We are all bound to get this email at least once in our career – a rude email either by a colleague or a client, complaining about something you did (or didn’t) and forwarded for the rest of the world to see.
Sighs…. It’s one of those emails that hits you in the gut, making you wonder if you are doing things right or not. It’s also one of those emails that makes your blood boil and makes you want to use all sorts of nasty words.
But before you put all those feelings in black and white, and risk it being a disciplinary action against you, do this first: Take a deep breath. Walk away from your laptop, take a break and then come back to that email with the following in mind.
#1 Rude emails could be a way for the other person to take their stress out on you
Many times, the person writing that email could be undergoing a lot of stress and pressure whether from work or their personal life. And writing that rude email is a way to vent their frustration. Unless it is an issue you had something to do with, don’t take it personally.
#2 Read the email again
But before you move on, you need to respond. And to respond in the best possible way, you need to read that email again – objectively. Which means take your emotions out and try to read it with an open mind. Perhaps there could be some truth in there and maybe you did do something wrong. Or perhaps it is really just an email where the other person simply wants to complain and have someone else listen to them rant.
#3 Decide what your response is.
Know this first – sometimes you may not even need to respond! You don’t need to click reply for every email you get. And especially if it is an email from a client making a complaint. In cases like this, it’s best to go to your boss and talk about the email first so the two of you can craft the most reasonable response together.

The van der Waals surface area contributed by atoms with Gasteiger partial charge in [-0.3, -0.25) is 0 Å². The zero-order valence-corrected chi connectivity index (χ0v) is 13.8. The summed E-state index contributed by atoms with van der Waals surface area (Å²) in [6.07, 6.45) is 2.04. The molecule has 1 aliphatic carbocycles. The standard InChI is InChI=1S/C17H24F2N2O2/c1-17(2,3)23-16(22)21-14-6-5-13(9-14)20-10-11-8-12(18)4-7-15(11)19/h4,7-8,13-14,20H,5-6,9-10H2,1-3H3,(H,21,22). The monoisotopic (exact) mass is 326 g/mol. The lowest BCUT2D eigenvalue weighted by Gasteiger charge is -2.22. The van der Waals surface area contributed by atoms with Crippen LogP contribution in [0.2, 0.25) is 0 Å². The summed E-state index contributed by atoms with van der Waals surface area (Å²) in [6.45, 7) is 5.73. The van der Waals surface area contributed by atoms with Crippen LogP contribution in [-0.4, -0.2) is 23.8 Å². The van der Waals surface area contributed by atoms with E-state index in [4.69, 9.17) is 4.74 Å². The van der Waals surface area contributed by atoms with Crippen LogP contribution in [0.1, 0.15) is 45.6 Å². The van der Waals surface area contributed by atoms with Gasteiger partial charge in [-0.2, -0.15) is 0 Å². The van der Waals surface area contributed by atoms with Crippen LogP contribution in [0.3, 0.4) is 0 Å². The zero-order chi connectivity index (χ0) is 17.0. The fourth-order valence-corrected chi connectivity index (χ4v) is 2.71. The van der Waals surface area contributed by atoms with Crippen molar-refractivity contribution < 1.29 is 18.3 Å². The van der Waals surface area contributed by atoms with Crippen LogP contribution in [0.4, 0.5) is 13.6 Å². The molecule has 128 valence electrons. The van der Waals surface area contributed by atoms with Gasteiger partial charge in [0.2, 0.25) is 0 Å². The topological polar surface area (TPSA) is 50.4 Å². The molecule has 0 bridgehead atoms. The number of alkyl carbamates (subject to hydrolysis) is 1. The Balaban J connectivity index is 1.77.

If you do decide to respond, do this:
Keep your tone professional. If it helps, smile while you are composing a reply. That can make you feel less angry and calm when writing a reply. There’s no need to reply rudeness with rudeness; this will just escalate the matter into something you really don’t want to deal with.
Copy your boss. If it is your colleague accusing you of something, copy your boss so you can cover you’re a** if you’re not in the wrong. Keep your boss in the loop so there’s someone who is the objective party in this email exchange. If it is with a client, make sure you’ve OK-ed the reply with your boss and then make sure to copy him in the reply.
Provide a solution. A lot of rude emails can come from the sender feeling like something has not been done according to her expectations. If this is the case, propose a solution to their grievance. Doing this can help solve that frustration and maybe even make the sender feel a little bit guilty for stepping over the professional line.
End it with a thank you. Even if it is something you don’t feel like saying, do it. A polite sign off will put you in better light and may make the rude email sender see how unprofessional she was.
Received a rude email? Tell us how you responded by tweeting us @graduan
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